One of the commonest questions I am often asked by job seekers is whether cover letters are still necessary.  Some career consultants maintain that the advent of online job portals has rendered them redundant.  The resume, they contend, is what is really important, and cover letters add limited value.

At the risk of being labelled “contrarian” I would suggest that cover letters have never been more important than now.

Why You Should Bother Writing a Good Cover Letter

In the past twenty years the job application process has evolved from hard copy to digital format.  Gone are the days when job seekers would invest in quality paper and go to the trouble of printing or reproducing resumes on high quality linen paper.  Job boards, Linked In and applicant tracking systems have both automated and expedited the time required to prepare, submit and review applications.  

So, in this environment, how does a job seeker differentiate their candidacy and qualifications from that of hundreds of applicants?  Certainly, ensuring one’s resume contains the applicable and relevant key words is one mechanism through which this can be achieved.  However, the fact remains that a resume does not speak to issues of motivation, interest or ambition.  That is where a well-written cover letter can add value.

Key Elements

A good cover letter should highlight three important issues:

  1. It should convey why the job seeker is applying for a specific role.
  2. It should demonstrate that the job seeker knows something about the organization to which they are applying.
  3. It should emphasize some unique features or qualities about the job seeker’s candidacy that makes him/her a compelling candidate.

Including a cover letter can also provide two distinct advantages over not using one.  First, it can be used to explain gaps or rationalize glaring deficiencies in a candidate’s background.  This is especially true in cases where a job seeker has a serious gap in employment continuity.  Second, it can add an element of uniqueness and personality in a recruitment process that places inordinate stress on uniformity, and where uniqueness and individuality is often woefully lacking.

A good cover letter should not be more than a page long.  Where possible, it should make use of bullet points and short paragraphs to create some visual appeal as well as variety.  Referring to key metrics is critically important.  Clearly, it should not be a regurgitation of content that can be found in the candidate’s resume.   Above all, it should be tailored to the organization to which the candidate is applying, and it should be addressed to a specific individual rather than the ubiquitous “Dear Sir/Madam” or “To whom it may concern”.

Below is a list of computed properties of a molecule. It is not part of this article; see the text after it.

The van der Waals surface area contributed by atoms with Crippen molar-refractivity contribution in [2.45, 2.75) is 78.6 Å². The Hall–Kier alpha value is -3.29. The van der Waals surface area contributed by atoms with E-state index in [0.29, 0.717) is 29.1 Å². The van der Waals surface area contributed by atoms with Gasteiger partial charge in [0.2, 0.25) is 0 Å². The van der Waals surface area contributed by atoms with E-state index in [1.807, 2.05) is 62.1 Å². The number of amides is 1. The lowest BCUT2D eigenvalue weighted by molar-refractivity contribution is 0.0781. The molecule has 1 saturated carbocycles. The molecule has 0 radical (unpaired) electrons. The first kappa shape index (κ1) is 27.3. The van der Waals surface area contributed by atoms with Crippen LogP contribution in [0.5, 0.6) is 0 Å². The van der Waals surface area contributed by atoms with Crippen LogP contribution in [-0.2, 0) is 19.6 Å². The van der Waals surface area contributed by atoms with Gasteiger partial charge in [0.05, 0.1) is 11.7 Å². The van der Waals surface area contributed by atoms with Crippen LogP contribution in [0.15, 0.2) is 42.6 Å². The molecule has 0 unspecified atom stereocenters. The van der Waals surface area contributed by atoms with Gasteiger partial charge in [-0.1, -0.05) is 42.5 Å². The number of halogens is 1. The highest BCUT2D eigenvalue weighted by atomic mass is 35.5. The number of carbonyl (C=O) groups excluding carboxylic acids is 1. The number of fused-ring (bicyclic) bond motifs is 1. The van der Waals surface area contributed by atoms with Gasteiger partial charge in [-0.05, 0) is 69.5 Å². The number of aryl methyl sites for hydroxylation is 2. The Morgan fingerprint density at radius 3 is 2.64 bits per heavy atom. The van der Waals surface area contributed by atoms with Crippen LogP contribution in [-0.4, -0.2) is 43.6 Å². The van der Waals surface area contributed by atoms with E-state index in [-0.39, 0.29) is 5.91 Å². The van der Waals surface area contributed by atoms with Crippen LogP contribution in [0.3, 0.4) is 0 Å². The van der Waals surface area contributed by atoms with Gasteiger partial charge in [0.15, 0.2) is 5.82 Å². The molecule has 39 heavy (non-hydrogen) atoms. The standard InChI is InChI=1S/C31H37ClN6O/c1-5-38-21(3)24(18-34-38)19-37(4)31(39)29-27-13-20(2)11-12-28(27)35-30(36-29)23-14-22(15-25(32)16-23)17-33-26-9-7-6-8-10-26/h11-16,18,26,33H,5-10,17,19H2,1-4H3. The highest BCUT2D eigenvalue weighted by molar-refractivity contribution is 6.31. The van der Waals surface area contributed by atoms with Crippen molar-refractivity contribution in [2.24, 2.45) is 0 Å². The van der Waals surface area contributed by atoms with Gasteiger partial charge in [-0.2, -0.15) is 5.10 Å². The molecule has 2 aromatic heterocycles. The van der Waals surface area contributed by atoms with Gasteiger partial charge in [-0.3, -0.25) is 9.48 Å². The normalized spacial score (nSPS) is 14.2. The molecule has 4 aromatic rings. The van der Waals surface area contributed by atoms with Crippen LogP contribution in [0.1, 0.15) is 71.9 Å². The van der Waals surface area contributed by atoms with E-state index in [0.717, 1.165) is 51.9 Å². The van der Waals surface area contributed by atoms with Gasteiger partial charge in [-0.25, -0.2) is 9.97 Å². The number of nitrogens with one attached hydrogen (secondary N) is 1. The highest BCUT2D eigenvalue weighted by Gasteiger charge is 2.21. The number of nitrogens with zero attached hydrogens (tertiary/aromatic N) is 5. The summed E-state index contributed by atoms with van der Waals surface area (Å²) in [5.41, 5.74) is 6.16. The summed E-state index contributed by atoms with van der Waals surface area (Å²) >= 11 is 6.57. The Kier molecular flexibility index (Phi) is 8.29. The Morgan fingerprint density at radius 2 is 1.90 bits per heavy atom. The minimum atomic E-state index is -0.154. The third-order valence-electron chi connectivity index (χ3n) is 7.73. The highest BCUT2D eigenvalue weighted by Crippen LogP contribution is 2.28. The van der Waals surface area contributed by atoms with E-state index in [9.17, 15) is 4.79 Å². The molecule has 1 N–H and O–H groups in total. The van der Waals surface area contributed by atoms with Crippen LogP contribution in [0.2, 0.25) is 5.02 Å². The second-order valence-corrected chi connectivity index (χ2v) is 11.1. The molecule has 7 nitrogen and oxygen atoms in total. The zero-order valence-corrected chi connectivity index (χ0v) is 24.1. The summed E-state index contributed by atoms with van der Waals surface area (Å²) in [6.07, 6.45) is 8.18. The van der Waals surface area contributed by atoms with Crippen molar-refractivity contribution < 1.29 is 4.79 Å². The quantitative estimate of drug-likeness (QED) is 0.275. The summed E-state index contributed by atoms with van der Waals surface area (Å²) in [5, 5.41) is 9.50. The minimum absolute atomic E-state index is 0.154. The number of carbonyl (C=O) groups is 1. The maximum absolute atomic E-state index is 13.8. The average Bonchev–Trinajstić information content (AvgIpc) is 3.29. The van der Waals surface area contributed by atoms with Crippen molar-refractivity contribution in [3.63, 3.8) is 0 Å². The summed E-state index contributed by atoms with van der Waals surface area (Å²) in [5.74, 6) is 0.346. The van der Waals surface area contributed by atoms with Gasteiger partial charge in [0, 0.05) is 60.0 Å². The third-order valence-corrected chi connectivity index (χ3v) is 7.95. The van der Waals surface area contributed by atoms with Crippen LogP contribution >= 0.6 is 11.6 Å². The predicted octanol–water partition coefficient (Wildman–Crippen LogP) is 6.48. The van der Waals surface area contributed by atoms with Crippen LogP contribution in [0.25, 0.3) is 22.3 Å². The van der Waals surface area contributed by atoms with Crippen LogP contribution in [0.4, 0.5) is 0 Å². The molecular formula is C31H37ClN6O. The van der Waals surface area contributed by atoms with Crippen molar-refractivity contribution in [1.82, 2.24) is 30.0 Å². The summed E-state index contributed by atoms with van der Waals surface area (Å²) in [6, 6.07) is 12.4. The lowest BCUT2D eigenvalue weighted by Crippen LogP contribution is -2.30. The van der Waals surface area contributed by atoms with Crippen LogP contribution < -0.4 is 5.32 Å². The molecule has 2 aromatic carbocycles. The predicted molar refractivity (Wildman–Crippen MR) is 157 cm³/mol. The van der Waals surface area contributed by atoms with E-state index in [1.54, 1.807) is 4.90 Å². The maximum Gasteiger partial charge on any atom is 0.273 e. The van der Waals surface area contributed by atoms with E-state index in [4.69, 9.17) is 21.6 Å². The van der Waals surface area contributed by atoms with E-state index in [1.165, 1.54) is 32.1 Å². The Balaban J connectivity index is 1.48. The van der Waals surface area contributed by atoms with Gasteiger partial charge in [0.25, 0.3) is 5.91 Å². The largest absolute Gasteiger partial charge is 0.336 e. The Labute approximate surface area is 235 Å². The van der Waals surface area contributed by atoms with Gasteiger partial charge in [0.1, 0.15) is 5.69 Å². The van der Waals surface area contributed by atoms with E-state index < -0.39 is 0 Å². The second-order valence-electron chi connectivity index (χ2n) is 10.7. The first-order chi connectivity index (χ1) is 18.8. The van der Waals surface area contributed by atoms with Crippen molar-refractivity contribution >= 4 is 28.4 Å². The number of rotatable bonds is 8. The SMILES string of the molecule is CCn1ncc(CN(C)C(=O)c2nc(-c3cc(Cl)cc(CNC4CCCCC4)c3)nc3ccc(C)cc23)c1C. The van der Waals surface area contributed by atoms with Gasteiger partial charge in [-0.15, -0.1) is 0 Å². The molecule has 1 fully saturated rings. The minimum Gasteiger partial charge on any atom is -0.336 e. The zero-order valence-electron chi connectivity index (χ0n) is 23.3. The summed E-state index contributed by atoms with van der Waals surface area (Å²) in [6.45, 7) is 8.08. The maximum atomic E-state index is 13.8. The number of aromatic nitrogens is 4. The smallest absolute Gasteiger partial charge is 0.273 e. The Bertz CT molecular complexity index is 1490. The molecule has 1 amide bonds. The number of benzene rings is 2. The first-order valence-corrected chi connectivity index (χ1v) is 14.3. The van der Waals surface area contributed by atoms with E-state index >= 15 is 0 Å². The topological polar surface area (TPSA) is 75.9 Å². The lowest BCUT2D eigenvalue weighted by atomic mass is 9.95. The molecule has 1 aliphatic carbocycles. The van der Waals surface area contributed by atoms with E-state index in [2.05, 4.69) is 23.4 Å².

There are some valid reasons for using a well-written cover letter when applying for positions (Pictures courtesy of Michael Burrows and Pexels)

There are some valid reasons for using a well-written cover letter when applying for positions (Pictures courtesy of Michael Burrows and Pexels)

Seeing is Believing

Below is a reproduction of a cover letter I developed for a client a few years ago.  The client’s name and the name of the organization and hiring manager he applied to have obviously been altered.   However, it serves to illustrate some of the points I was making.


31 December 2022

RE: <Insert Position Title and/or Job Reference ID #> 

Dear <Insert name of “Hiring Manager” and the job title>

As a results-oriented, dedicated Retail Store Manager with an exemplary work ethic and over twenty years progressively responsible work experience in this field I believe my qualifications and experience are a close match to your position requirements. Your organization’s recent growth and expansion across the Ontario marketplace, particularly in automobile products, presents a number of exciting challenges and opportunities, ones that I strongly believe closely align with my background and skills.

I take considerable pride in my ability to deliver high quality customer service support to my clients, and I believe this ability would be directly applicable to your organization.

Some of my more significant Retail Store Management accomplishments that I would draw to your attention include:

  • Awarded Sales Manager of the Year at the XYZ Company in 2018.
  • Successfully achieved a 10% increase in store sales volume in the 2016 fiscal year.
  • Selected as part of a project team involved in facilitating several store openings for The ABC Corporation.
  • Conducted high level training courses for new store managers at the B C & F Corporation.

Overall, I possess a complete skill set that would be required to excel in the role of <Insert Position Title>, and am confident that the combination of my experience and personal qualities will distinguish me as a leading candidate for this position.

I would encourage you to please review my enclosed resume that provides a much deeper profile of my accomplishments and abilities.  In summary, I look forward to hearing from you further and discussing ways in which I can make a meaningful contribution to your organization. 


Edward Yonkers


A Final Thought

Clearly, it would be naïve to suggest that a good resume and cover letter alone will land you an interview.  Nowadays, online competition is stiff.  While a cover letter is important, it needs to be supplemented with two additional techniques:

  • Use of AI tools such as Job Scan to ensure you are including the appropriate key words in both your resume and cover letter; and
  • Follow up by means of a phone call with the selected Hiring Managers to reaffirm your interest in the position.

Sometimes in life what distinguishes us isn’t so much doing what is required, but rather, doing the unexpected.